Gerry Canavan

the smartest kid on earth

Posts Tagged ‘John Brown

Monday Afternoon Links!

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* Call for Applications at the International Association for the Fantastic in the Arts: Division Heads of Children’s and Young Adult Literature (CYA) and International Fantastic Literatures (IF).

In very broad strokes, colleges and universities have four main revenue streams: state appropriations, research funding, gifts and endowments, and student tuition. The first three come with serious restrictions regarding their use. Generally speaking, state appropriations can only be used for educational expenses, research funding is largely spent on specific research projects, and endowments go toward the pet projects of wealthy donors. Only student tuition can be used for anything university administrators want—construction projects, real estate, interest payments, administrative salaries, football coaches. In recent decades, university administrators have sought, like all entrepreneurial institutions, to maximize their revenues, but they have sought above all to maximize their unrestricted revenues—and have even been willing to sacrifice state funding in order to bring in more tuition. The Tuition Limit and the Coming Crisis of Higher Education.

The University and the Pursuit of Happiness.

Play is organized to prevent children from sorting themselves by gender. A gender-neutral pronoun, “hen,” was introduced in 2012 and was swiftly absorbed into mainstream Swedish culture, something that, linguists say, has never happened in another country.

* Hobbes, the Science Fiction Writer: Part I, Part II. Part II wades into Star Trek: Discovery and Black Panther…

* A Political History of the Future: Iain M. Banks.

* How White American Terrorists Are Radicalized.

“The Workplace Is Killing People and Nobody Cares.”

* Neoliberalism and the family.

* If Tim Kaine can keep John Bolton off the National Security Council, all is forgiven.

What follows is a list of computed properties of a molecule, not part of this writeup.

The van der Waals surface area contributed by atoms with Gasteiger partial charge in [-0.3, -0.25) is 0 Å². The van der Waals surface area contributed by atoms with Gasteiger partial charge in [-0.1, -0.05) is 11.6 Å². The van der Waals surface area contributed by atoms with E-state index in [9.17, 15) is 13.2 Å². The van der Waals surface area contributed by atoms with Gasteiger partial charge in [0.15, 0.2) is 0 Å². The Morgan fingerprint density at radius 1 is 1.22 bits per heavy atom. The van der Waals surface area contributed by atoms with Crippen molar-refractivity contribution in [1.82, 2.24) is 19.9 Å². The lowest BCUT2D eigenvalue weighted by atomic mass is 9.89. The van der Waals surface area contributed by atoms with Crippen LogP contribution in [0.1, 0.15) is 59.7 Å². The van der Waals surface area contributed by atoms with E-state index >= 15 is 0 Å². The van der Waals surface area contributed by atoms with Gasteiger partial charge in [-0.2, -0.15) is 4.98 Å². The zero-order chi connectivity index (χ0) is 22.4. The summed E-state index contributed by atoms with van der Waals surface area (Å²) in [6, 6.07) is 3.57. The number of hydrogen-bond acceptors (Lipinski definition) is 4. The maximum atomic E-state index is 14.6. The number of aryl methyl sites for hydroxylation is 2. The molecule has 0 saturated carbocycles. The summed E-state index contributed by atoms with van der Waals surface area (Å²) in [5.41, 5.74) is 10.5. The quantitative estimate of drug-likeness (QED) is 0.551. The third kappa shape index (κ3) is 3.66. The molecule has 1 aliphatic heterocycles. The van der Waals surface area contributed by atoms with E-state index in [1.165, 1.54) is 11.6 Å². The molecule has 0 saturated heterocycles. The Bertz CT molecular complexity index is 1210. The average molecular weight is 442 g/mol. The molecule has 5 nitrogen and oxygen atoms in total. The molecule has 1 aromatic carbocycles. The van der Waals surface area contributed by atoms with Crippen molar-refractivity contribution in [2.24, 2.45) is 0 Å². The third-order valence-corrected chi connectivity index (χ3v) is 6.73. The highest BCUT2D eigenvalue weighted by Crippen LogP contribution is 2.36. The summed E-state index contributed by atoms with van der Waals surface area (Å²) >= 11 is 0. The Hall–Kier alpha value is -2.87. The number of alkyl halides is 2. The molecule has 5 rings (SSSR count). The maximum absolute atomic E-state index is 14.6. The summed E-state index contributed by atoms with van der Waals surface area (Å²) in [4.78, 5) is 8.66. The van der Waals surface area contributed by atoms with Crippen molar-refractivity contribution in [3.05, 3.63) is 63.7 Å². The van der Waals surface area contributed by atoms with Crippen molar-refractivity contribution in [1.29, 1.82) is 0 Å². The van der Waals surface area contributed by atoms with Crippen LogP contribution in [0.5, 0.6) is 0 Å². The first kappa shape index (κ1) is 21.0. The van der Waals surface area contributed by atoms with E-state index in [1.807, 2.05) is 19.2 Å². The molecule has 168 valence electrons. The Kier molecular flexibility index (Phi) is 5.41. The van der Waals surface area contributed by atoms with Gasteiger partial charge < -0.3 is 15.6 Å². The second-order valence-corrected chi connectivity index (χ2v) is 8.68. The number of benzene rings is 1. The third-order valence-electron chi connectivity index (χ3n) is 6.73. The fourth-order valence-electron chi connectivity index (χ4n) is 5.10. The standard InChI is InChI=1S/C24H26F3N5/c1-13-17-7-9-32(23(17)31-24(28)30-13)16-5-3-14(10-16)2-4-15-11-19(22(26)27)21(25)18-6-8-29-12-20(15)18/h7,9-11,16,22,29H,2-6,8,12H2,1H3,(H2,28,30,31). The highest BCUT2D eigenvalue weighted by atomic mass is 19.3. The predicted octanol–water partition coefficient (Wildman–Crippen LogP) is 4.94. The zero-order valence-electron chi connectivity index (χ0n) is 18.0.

* Surely one of the most depraved things any politician has ever said.

* The United States is doomed.

* The Stormy Daniels scandal is not gossip. Why the Stormy Daniels story matters, in one paragraph. And everyone needs to face it: Stormy Daniels’ Legal Strategy Strongly Suggests She Has Photos of Donald Trump.

‘Rick and Morty’ and The Rise of The ‘I’m a Piece of Shit’ Defense.

* From the archives! Superpowers and the ADA.

Loneliness is deadlier than obesity and should be considered a public health risk, experts have warned.

* Presenting Effectively.

* Facebook: definitely bad.

* Borneo Lost More Than 100,000 Orangutans From 1999 to 2015.

* And here’s the robot future I’m worried about.

New Fall Syllabus #1: Alternate History!

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I’m teaching three classes this semester, ENGLISH 4615/5615 (“Infinite Jest”), ENGLISH 2010 (“Alternate History”), and HOPR 1953 (“Video Game Culture”) (one-credit, pass/fail, now with Pokémon Go!). I’m very excited about all three. The Infinite Jest course is one I’ve wanted to do for a very long time — I came up with the whole idea of adding the new 4615/5615 course number to the Marquette English just so I could do this course — and the alternate-history course has been puttering around in my brain as a pedagogical opportunity for just about as long.

I got a lot of help from folks on Twitter and Facebook with the alternate history novel course, both at the level of generating texts but also at the level of conceptualizing the course a little different so it could be more inclusive, and I’m really grateful for that. I was finally sold by Alexis Lothian on the idea that I was being silly by being resistant to stories like The Lathe of Heaven and “The Book of Martha,” for instance, and that the practical effect of that resistance was to make the class much whiter and much maler than it really needed to be. Now, the course is still pretty white and very male, but the genre itself is, and somehow or another that’s something I want to start to talk about as the semester progresses. The excellent suggestion of Karen Joy Fowler’s story “Game Night at the Fox and Goose” will really help me make that pivot, I think, as will In the United States of Africa (a great novel I couldn’t believe I forgot to include until it was pointed out to me I’d forgotten to include it, I think by Aaron Bady).

A few other things I was very sad to lose:

  • I was originally going to do “an alternate history of an alternate history” thing to end the semester, Superman: Red Son, but it just didn’t make sense the way the course took shape. I held on to the idea way too long, and only cut the book two days ago. Sorry, bookstore!